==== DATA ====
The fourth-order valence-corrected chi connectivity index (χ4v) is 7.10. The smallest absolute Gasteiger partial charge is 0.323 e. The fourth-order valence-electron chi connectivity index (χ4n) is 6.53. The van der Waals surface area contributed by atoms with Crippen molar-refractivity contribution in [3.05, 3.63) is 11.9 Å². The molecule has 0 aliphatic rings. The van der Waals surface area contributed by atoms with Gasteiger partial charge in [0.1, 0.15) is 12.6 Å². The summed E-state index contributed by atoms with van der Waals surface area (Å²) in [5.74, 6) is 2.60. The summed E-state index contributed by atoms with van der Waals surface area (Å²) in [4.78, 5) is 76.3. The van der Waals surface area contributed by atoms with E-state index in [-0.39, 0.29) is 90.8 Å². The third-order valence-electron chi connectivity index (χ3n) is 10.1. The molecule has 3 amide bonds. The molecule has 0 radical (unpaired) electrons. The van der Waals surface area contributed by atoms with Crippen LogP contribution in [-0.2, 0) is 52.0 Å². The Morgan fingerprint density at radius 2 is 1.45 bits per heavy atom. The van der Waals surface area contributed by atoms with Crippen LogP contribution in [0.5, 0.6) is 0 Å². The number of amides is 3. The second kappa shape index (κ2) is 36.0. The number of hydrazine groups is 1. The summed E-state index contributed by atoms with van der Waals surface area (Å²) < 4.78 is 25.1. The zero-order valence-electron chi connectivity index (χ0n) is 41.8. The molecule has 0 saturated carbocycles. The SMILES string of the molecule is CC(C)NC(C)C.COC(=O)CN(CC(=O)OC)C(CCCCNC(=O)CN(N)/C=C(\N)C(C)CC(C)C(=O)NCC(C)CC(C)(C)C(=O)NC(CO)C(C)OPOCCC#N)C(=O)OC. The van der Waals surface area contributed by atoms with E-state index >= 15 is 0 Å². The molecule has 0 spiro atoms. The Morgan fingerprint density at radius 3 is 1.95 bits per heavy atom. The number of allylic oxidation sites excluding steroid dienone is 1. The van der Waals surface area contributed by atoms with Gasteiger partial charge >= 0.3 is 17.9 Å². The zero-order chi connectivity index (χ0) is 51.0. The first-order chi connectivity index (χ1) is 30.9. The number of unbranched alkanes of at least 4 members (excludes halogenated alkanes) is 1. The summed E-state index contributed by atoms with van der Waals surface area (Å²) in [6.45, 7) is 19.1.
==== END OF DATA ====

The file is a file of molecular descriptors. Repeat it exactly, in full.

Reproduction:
The fourth-order valence-corrected chi connectivity index (χ4v) is 7.10. The smallest absolute Gasteiger partial charge is 0.323 e. The fourth-order valence-electron chi connectivity index (χ4n) is 6.53. The van der Waals surface area contributed by atoms with Crippen molar-refractivity contribution in [3.05, 3.63) is 11.9 Å². The molecule has 0 aliphatic rings. The van der Waals surface area contributed by atoms with Gasteiger partial charge in [0.1, 0.15) is 12.6 Å². The summed E-state index contributed by atoms with van der Waals surface area (Å²) in [5.74, 6) is 2.60. The summed E-state index contributed by atoms with van der Waals surface area (Å²) in [4.78, 5) is 76.3. The van der Waals surface area contributed by atoms with E-state index in [-0.39, 0.29) is 90.8 Å². The third-order valence-electron chi connectivity index (χ3n) is 10.1. The molecule has 3 amide bonds. The molecule has 0 radical (unpaired) electrons. The van der Waals surface area contributed by atoms with Crippen LogP contribution in [-0.2, 0) is 52.0 Å². The Morgan fingerprint density at radius 2 is 1.45 bits per heavy atom. The van der Waals surface area contributed by atoms with Crippen LogP contribution in [0.5, 0.6) is 0 Å². The number of amides is 3. The second kappa shape index (κ2) is 36.0. The number of hydrazine groups is 1. The summed E-state index contributed by atoms with van der Waals surface area (Å²) < 4.78 is 25.1. The zero-order valence-electron chi connectivity index (χ0n) is 41.8. The molecule has 0 saturated carbocycles. The SMILES string of the molecule is CC(C)NC(C)C.COC(=O)CN(CC(=O)OC)C(CCCCNC(=O)CN(N)/C=C(\N)C(C)CC(C)C(=O)NCC(C)CC(C)(C)C(=O)NC(CO)C(C)OPOCCC#N)C(=O)OC. The van der Waals surface area contributed by atoms with E-state index >= 15 is 0 Å². The molecule has 0 spiro atoms. The Morgan fingerprint density at radius 3 is 1.95 bits per heavy atom. The number of allylic oxidation sites excluding steroid dienone is 1. The van der Waals surface area contributed by atoms with Gasteiger partial charge >= 0.3 is 17.9 Å². The zero-order chi connectivity index (χ0) is 51.0. The first-order chi connectivity index (χ1) is 30.9. The number of unbranched alkanes of at least 4 members (excludes halogenated alkanes) is 1. The summed E-state index contributed by atoms with van der Waals surface area (Å²) in [6.45, 7) is 19.1.